It may be a long, hot summer. This morning, moderate punditry is busy trying to convince itself that this team won’t be a disaster. One thing to look forward to: McMaster’s book.

And then there is this:

China’s “Social Credit System” Will Rate How Valuable You Are as a Human by Dom Galeon and Brad Bergan at Futurism

And perhaps a sign of a different set of worries to come: Pakistan Is Racing to Combat the World’s First Extensively Drug-Resistant Typhoid Outbreak by Meher Ahmad at Scientific American

But enough gloom.

Learning about whaling and visiting the defunct Við Áir whaling station in the Faroe Islands for Out in the Cold instructed me about the whalers’ life, about which I knew nothing. The last whalers by Lyndsie Bourgon at Aeon.com describes the winding down of a brutal way of making a living.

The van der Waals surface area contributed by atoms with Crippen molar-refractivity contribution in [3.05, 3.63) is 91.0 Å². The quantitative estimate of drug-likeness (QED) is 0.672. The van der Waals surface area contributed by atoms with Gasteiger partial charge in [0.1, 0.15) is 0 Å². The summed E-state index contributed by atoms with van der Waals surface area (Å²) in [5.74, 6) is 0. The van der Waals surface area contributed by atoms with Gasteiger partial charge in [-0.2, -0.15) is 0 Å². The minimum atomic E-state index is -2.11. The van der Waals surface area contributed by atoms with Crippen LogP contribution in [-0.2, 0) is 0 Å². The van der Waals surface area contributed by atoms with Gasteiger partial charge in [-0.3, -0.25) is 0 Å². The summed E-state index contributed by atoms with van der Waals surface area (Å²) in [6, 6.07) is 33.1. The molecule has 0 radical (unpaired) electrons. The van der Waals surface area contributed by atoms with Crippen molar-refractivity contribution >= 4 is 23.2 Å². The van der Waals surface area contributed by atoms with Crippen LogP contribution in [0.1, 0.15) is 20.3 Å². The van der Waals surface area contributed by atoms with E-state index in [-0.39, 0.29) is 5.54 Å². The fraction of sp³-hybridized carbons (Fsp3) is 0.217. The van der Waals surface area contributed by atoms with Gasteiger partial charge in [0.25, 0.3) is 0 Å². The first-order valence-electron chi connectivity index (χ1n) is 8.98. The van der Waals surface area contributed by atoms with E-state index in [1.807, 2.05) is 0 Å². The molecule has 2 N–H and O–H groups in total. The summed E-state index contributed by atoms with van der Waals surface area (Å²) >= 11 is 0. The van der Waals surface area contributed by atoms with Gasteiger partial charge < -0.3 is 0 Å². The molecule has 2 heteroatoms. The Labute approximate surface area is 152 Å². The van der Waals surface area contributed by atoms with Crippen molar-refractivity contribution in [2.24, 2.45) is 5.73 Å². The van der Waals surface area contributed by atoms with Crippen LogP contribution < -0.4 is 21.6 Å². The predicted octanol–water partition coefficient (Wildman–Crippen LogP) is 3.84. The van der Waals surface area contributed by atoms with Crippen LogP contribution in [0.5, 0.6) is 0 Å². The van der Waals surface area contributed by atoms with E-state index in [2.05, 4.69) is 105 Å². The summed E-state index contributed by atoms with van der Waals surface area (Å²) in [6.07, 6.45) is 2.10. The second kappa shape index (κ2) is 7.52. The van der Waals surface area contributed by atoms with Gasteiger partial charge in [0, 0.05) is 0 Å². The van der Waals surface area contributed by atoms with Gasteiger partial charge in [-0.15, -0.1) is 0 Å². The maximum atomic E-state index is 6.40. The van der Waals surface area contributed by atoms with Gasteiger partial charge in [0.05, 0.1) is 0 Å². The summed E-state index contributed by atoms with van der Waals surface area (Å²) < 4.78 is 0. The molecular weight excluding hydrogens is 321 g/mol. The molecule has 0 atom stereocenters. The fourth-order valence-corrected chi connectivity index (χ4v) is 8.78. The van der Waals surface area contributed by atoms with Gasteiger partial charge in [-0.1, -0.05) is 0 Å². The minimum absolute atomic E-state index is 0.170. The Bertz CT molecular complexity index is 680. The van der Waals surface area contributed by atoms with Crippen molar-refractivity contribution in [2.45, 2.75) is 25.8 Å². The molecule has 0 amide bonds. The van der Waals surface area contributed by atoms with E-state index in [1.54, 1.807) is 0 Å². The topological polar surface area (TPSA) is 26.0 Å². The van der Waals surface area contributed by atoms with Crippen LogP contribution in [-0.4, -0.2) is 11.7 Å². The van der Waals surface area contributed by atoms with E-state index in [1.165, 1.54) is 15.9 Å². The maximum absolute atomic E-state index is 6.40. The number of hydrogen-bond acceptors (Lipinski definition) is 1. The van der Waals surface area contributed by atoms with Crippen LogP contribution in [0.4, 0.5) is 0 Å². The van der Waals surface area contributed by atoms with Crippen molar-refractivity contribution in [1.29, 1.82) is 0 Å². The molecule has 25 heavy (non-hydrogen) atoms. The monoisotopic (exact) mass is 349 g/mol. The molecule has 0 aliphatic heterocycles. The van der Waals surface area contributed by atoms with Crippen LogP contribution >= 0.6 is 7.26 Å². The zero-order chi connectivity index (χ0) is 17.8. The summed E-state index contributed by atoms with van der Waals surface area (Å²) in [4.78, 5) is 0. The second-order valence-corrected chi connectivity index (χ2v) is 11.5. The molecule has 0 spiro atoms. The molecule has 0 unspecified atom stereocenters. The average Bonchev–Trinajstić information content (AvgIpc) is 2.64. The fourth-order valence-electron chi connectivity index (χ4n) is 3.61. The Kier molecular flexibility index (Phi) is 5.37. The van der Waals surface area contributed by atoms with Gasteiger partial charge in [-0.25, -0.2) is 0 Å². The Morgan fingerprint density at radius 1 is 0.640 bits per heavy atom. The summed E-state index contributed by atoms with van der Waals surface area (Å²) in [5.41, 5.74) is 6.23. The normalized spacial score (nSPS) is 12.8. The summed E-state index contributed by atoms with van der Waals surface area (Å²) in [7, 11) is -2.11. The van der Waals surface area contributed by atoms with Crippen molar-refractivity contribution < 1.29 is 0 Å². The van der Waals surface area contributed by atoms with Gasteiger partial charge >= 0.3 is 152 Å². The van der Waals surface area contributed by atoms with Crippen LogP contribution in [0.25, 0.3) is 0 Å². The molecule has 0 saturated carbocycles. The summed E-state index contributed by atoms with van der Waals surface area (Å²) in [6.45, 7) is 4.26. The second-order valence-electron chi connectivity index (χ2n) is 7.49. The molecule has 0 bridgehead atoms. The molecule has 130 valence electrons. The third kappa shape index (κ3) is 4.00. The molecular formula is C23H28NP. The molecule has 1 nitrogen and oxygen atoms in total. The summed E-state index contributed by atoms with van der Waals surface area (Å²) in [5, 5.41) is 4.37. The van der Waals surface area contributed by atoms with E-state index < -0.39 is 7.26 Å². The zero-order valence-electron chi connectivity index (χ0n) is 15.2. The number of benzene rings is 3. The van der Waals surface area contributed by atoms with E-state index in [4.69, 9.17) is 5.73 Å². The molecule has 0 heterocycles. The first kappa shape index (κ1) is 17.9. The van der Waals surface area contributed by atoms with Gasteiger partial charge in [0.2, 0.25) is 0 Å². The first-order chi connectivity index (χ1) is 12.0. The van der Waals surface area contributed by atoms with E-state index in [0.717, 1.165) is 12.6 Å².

And a few more worthwhile articles:

Cows with character: How much can we read into animal behavior by Jennie Erin Smith at the Times Literary Supplement

Grown Men Reading ‘Nancy’ by Dash Shaw on the NYRB blog

Kidnapped Royalty Become Pawns in Iran’s Deadly Plot by Robert W. Worth in the New York Times

In books this week, Red Hangover: Legacies of Twentieth-Century Communism by Kristen Ghodsee in due in the house via Prime tomorrow. It’s kind of specialized, granted, but it’s an area of interest to me. I spent a fair amount of time riding the rails around the newly-freed East Bloc in the early 1990s.

This bit of the description got the book into my shopping cart: “Just as the communist ideal has become permanently tainted by its association with the worst excesses of twentieth-century Eastern European regimes, today the democratic ideal is increasingly sullied by its links to the ravages of neoliberalism.” Can’t argue with that.

Here in southern Appalachia we had day-long snowfall at midweek and now we look for springlike conditions over the weekend. Wherever you are, go and have some fun this weekend. Cheers for now.